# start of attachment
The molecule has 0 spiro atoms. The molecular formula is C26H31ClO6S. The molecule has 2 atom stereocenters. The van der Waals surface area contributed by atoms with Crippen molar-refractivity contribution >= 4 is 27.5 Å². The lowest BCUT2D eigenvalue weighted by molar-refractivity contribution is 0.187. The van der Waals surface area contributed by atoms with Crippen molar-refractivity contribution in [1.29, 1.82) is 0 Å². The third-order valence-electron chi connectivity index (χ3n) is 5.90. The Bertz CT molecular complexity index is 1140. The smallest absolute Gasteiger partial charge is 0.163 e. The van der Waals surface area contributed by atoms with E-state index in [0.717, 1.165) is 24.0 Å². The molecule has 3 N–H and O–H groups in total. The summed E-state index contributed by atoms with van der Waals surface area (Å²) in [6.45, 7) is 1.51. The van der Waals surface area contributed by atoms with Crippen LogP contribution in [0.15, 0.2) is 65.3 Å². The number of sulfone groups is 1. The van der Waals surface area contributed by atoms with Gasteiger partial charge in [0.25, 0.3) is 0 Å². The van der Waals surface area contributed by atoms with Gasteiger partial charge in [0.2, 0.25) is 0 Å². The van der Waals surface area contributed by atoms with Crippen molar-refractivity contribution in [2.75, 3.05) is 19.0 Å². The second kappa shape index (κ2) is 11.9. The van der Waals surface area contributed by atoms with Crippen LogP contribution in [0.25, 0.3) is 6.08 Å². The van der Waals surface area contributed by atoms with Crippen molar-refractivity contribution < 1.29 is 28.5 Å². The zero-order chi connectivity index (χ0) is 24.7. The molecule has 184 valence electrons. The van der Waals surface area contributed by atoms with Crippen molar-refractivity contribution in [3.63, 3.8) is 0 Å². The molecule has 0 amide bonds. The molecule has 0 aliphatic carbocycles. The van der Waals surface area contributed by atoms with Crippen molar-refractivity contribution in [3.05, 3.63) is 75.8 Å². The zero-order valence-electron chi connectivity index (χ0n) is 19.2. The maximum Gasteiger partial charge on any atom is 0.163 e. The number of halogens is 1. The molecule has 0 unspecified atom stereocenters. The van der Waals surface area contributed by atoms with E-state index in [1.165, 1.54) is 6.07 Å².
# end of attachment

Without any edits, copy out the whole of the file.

The molecule has 0 spiro atoms. The molecular formula is C26H31ClO6S. The molecule has 2 atom stereocenters. The van der Waals surface area contributed by atoms with Crippen molar-refractivity contribution >= 4 is 27.5 Å². The lowest BCUT2D eigenvalue weighted by molar-refractivity contribution is 0.187. The van der Waals surface area contributed by atoms with Crippen molar-refractivity contribution in [1.29, 1.82) is 0 Å². The third-order valence-electron chi connectivity index (χ3n) is 5.90. The Bertz CT molecular complexity index is 1140. The smallest absolute Gasteiger partial charge is 0.163 e. The van der Waals surface area contributed by atoms with E-state index in [0.717, 1.165) is 24.0 Å². The molecule has 3 N–H and O–H groups in total. The summed E-state index contributed by atoms with van der Waals surface area (Å²) in [6.45, 7) is 1.51. The van der Waals surface area contributed by atoms with Crippen LogP contribution in [0.15, 0.2) is 65.3 Å². The number of sulfone groups is 1. The van der Waals surface area contributed by atoms with Gasteiger partial charge in [0.25, 0.3) is 0 Å². The van der Waals surface area contributed by atoms with Gasteiger partial charge in [0.2, 0.25) is 0 Å². The van der Waals surface area contributed by atoms with Crippen molar-refractivity contribution in [2.75, 3.05) is 19.0 Å². The second kappa shape index (κ2) is 11.9. The van der Waals surface area contributed by atoms with Crippen LogP contribution in [0.25, 0.3) is 6.08 Å². The van der Waals surface area contributed by atoms with Crippen molar-refractivity contribution < 1.29 is 28.5 Å². The zero-order chi connectivity index (χ0) is 24.7. The molecule has 184 valence electrons. The van der Waals surface area contributed by atoms with Crippen molar-refractivity contribution in [3.63, 3.8) is 0 Å². The molecule has 0 amide bonds. The molecule has 0 aliphatic carbocycles. The van der Waals surface area contributed by atoms with Crippen molar-refractivity contribution in [3.05, 3.63) is 75.8 Å². The zero-order valence-electron chi connectivity index (χ0n) is 19.2. The maximum Gasteiger partial charge on any atom is 0.163 e. The number of halogens is 1. The molecule has 0 unspecified atom stereocenters. The van der Waals surface area contributed by atoms with E-state index in [1.165, 1.54) is 6.07 Å².